Author njs
Recipients Mark.Shannon, gvanrossum, iritkatriel, ncoghlan, njs, yselivanov
Date 2021-10-04.06:42:55
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Inside 'except' and 'finally' blocks, the interpreter keeps track of the 'active exception in the thread-state. It can be introspected via `sys.exc_info()`, it enables bare `raise`, and it triggers implicit context propagation.

In an odd bit of synchronicity, I recently bumped into two completely separate cases where Python code would benefit from being able to control this state directly:

- in the flat exception groups discussion [1], I noted that it would be useful if concurrency libraries could propagate this state into child tasks

- in bpo-27089, regarding some gnarly code in contextlib.ExitStack that simulates a set of nested try/finally blocks by running callback with the wrong exception context, and then introspecting the result and trying to fix it up after the fact. It turns out this code is difficult to understand and subtly buggy -- the PR at gh-27089 fixes one of the bugs here, but there are others [2]. It would be much simpler if it could just set the correct `exc_info` before calling each cleanup function, and then no fixups would be needed things would be set up correctly in the first place.



But, currently, the *only* way to make an exception 'active' like this is to raise it and then catch it again. And this has some significant limitations:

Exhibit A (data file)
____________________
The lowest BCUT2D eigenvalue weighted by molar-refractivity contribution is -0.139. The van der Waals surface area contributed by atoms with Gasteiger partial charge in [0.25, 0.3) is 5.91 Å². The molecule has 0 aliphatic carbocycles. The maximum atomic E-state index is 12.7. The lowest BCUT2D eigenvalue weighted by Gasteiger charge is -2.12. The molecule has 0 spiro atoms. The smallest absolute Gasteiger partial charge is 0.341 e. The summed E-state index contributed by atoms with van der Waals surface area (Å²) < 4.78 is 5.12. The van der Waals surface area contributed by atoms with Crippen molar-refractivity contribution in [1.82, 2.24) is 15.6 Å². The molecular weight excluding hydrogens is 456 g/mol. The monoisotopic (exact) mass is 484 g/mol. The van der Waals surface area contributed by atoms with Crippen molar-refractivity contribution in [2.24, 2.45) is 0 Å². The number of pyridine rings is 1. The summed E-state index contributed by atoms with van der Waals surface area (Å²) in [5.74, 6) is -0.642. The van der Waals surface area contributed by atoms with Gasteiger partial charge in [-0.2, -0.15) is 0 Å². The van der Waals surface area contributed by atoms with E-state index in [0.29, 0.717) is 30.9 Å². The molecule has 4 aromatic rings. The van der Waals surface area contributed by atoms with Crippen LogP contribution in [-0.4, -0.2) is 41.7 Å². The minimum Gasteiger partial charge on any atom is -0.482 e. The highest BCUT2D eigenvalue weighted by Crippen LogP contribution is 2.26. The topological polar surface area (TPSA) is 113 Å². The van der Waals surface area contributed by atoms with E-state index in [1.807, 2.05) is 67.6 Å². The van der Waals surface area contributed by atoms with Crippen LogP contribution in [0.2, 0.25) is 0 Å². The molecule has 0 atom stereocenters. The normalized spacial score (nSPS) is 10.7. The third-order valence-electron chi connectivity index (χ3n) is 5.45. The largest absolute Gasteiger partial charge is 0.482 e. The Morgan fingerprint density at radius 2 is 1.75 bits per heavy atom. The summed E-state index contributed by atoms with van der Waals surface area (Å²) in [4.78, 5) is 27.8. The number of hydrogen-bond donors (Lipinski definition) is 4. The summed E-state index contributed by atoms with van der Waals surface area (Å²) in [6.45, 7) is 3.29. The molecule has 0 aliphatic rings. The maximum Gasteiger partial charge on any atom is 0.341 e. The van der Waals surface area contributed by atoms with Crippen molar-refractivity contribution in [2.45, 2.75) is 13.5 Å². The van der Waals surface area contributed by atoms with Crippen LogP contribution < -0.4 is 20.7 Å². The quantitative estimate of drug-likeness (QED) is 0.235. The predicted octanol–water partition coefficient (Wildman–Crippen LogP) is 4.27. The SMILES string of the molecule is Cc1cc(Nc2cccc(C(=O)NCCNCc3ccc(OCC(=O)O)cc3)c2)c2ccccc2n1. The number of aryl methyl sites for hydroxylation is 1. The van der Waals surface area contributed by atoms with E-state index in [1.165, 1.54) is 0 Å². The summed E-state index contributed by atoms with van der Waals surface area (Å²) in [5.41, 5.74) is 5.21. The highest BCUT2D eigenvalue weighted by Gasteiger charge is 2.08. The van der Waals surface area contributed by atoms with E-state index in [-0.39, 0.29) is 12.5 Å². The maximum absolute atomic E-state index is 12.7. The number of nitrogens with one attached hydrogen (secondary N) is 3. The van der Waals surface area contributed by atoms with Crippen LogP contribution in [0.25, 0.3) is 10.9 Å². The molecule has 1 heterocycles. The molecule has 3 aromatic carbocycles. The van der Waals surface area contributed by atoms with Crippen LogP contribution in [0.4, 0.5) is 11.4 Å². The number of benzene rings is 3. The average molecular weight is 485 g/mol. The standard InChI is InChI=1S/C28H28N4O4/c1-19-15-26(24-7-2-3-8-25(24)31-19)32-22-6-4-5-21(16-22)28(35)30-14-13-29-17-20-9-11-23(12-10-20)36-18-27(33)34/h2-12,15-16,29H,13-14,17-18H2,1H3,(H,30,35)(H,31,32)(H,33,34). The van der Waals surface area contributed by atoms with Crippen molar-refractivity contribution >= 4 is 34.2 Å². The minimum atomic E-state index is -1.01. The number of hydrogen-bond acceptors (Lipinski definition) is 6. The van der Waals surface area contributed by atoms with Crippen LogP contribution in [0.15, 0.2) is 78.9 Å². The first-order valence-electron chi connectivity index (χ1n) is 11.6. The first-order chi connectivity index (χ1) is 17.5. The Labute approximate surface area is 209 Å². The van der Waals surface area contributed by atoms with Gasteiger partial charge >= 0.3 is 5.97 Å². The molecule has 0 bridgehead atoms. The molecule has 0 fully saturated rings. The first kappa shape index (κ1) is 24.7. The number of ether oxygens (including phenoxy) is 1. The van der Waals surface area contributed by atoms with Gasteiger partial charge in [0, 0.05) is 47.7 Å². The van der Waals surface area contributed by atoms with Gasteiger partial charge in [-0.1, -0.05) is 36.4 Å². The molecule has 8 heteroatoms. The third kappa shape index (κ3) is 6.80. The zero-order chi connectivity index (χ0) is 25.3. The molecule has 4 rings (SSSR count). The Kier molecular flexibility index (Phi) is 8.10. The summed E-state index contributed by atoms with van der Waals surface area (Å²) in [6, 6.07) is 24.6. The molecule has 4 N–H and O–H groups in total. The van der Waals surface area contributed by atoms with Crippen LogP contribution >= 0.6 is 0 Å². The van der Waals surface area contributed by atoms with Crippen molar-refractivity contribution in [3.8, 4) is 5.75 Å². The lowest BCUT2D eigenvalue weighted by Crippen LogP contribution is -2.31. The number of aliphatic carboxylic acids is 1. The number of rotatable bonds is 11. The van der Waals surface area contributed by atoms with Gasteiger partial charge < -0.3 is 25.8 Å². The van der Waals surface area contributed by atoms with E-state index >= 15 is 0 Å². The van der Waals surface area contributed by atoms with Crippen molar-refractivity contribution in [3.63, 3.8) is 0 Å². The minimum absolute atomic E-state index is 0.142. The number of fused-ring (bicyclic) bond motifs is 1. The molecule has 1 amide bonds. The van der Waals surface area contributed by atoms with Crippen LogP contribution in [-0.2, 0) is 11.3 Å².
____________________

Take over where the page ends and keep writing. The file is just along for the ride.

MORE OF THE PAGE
- It unconditionally mutates the exception -- in particular both __context__ and __traceback__ are modified

- The "active exception" has type Optional[BaseException], since try/raise/except is block syntax, and you can't `raise None`. So if you want to propagate an arbitrary `sys.exc_info()` into a child task or into a simulated `finally` block, then you need two separate code paths depending on whether `sys.exc_info()[1]` is None or not.

- technically I think you can work around both of these issues with enough effort... but since try/raise/except is block syntax, the workarounds can't be hidden inside a function; you have to inline them into each usage site.

So... I'm thinking maybe we should have some stupid-simple, sharp-edged API to set `sys.exc_info()` from Python. Like, idk, `sys.set_exc_info(...)`, as a trivial wrapper around `PyErr_Restore`.

My main uncertainty is that I know the code for handling the exception state is quite complex, between the "exception stack", the tricky optimizations around partially-initialized exc_info tuples, pushing/popping the exc state in ceval.c, the tricks generators/coroutines use to save/restore exc_info across yields, etc. There might be some hidden dragons in here that require careful handling, and maybe it'll turn out we need to push/pop an exception instead of just setting it, or something like that.

But does the core idea make sense? Anyone aware of any dragons off the top of your head?
Date User Action Args
2021-10-04 06:42:56njssetrecipients: + njs, gvanrossum, ncoghlan, Mark.Shannon, yselivanov, iritkatriel
2021-10-04 06:42:56njssetmessageid: <>
2021-10-04 06:42:56njslinkissue45361 messages
2021-10-04 06:42:55njscreate